go to school And Then summer break. graduate And Then college. graduate again And Then find a job. write a poem And Then get published. meet a boy And Then go steady. recover from breakup And Then find new boy. read great book And Then buy the sequel. go on vacation And Then plan the next trip.

You get the gist.

Always something new, something more, something better just around the corner, And Then the next corner, And Then the one just past that.

Perhaps it’s age or a small measure of experience or some bit of unwarranted wisdom, but somewhere along the way from one corner to the other, I’ve discovered that the really good bits of living, the moments that keep you afloat when the floods come, are the ones that come just before and between the And Then‘s.

Not just looking forward to reading a good book, but really enjoying the one you’re reading right now. Not just getting published, but actually writing, the minute decisions you make as you set the words down on the page, cross them out, and start again. Not just going on vacation, but all the small delicious bits of planning that come before — buying the guidebook, exploring a map, learning new Italian phrases.

Life happens in the moments in between. In the waiting. In the details. In the insignificant moments. During breakfast. At bedtime. Or when you open your eyes two minutes before your alarm goes off.

And Then isn’t the point. It’s a distraction. When you’re always peering around the corner, looking through the next doorway, you’re too impatient to appreciate the small things unfolding all around you.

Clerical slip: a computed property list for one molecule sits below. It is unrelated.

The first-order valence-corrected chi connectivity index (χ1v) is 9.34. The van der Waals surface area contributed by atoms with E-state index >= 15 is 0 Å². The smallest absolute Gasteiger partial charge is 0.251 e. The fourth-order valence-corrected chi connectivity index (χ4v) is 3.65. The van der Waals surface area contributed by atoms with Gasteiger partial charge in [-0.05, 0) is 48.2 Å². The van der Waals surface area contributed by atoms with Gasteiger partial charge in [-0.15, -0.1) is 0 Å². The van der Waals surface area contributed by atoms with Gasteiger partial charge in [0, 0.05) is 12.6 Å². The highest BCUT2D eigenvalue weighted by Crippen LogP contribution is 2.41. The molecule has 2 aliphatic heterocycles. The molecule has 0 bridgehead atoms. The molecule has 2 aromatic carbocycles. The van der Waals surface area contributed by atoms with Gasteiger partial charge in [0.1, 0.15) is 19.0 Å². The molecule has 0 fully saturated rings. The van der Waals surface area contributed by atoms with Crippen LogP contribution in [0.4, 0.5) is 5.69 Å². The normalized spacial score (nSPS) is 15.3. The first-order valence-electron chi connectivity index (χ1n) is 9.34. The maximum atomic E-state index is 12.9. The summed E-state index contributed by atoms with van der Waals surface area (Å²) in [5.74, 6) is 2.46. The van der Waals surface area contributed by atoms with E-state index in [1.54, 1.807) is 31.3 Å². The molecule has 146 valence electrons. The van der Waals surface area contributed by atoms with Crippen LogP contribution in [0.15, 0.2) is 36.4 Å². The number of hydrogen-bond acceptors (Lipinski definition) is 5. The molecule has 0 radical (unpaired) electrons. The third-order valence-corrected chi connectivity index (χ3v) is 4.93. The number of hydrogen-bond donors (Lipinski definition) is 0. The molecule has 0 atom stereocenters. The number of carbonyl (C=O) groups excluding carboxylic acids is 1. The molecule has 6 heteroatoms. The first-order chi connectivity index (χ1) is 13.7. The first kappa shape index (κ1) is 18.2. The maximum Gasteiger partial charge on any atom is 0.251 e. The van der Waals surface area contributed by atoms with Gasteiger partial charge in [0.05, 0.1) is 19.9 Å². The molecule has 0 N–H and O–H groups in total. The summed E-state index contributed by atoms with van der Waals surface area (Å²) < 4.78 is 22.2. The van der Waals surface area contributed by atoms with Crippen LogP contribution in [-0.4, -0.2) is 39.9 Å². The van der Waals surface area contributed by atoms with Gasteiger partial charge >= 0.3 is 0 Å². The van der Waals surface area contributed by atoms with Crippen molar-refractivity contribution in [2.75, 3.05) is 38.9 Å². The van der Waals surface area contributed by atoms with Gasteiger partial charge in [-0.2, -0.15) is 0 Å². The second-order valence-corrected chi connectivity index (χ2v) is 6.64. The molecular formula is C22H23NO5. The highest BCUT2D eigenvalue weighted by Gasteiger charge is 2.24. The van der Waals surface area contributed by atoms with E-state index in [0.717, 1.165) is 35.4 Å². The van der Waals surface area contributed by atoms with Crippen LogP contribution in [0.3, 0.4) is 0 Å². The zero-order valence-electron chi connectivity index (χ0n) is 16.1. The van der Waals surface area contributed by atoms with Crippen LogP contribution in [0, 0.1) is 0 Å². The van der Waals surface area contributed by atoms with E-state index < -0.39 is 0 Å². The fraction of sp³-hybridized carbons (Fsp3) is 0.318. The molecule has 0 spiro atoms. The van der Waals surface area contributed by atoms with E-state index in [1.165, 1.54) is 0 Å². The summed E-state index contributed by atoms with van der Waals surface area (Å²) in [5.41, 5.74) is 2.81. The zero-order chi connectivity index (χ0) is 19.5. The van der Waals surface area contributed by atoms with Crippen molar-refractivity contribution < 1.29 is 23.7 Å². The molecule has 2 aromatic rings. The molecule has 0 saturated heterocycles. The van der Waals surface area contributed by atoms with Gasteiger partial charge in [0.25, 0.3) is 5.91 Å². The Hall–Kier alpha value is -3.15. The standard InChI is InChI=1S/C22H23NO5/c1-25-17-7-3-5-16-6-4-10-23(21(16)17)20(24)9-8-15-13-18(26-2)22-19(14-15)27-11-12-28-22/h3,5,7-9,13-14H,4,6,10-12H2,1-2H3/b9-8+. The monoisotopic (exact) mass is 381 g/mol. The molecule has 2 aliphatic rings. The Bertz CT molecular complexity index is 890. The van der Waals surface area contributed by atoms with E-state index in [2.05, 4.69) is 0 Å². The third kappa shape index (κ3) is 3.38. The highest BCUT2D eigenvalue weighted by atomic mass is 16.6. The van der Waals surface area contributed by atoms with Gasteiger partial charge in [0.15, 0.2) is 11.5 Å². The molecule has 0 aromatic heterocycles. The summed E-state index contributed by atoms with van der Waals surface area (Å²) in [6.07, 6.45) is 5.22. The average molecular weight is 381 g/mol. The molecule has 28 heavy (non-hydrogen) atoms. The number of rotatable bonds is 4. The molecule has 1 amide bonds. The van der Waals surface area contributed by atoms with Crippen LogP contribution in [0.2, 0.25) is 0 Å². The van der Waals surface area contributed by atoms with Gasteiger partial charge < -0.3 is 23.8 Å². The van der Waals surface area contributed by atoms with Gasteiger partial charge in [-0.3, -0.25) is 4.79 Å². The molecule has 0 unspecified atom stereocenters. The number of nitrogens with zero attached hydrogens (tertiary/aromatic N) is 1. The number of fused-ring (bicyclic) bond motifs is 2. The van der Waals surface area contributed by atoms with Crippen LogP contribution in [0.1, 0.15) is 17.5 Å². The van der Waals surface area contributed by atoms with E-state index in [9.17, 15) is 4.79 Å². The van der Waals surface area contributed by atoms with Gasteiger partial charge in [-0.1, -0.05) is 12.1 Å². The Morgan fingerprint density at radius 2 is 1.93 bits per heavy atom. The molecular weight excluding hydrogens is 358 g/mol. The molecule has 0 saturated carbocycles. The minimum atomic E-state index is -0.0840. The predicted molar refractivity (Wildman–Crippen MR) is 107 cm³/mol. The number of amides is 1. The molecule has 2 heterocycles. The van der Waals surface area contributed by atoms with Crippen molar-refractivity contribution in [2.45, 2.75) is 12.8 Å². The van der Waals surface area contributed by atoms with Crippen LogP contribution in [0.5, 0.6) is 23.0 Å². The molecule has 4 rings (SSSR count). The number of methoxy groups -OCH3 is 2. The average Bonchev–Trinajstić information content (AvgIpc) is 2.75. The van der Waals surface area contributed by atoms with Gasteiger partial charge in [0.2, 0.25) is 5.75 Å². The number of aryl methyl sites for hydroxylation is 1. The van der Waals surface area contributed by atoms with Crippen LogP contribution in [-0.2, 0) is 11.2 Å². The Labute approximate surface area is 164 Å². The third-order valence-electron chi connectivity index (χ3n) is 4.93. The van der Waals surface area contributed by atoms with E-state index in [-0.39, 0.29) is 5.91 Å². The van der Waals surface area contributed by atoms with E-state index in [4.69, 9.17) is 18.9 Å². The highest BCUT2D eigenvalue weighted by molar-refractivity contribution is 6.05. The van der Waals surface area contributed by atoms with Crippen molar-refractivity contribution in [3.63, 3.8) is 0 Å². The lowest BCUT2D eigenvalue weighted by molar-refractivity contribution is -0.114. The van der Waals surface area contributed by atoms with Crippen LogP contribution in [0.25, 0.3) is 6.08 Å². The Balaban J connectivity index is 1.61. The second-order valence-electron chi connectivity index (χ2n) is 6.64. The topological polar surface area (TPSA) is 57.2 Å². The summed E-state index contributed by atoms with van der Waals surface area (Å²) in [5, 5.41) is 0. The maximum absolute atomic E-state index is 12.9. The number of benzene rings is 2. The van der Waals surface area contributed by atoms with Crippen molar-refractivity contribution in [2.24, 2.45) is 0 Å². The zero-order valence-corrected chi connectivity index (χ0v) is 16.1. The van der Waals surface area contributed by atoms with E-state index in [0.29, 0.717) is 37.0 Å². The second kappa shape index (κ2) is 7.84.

So that’s my platitude for today. Maybe I’ll think about it a bit longer And Then I can write about it a bit more eloquently.

*wink*

-Lo, who has no idea what’s coming next.

Vroom Vroom Squawk

Friday, October 10th, 2008

redwheel_tight
Mood: Gettin’ things done
Drinking: Tea from the ‘bucks

Let’s start October off with a poem, shall we?

This one’s short and sweet and not brand new, and I’ve swapped the red motorcycle for one that’s blue. But it’s a poem, nevertheless, and it fits the way I feel today…

Duck, Duck, Goose

A small family fills the yellow crosswalk.
Mother, father, and tow-headed toddler
dragging a ridiculously wheeled duck
on a string.
The bird’s wilted wings
scrape across the striped cement
flapping futilely for some kind of freedom.

I sit at the stop sign, already in gear
repeatedly revving the engine of my red Vulcan
thinking, “I do not have time for this kid
and his goddamn duck.”

As it turns out,
yes
I do.

-Lo, forever learning to not be in such a hurry.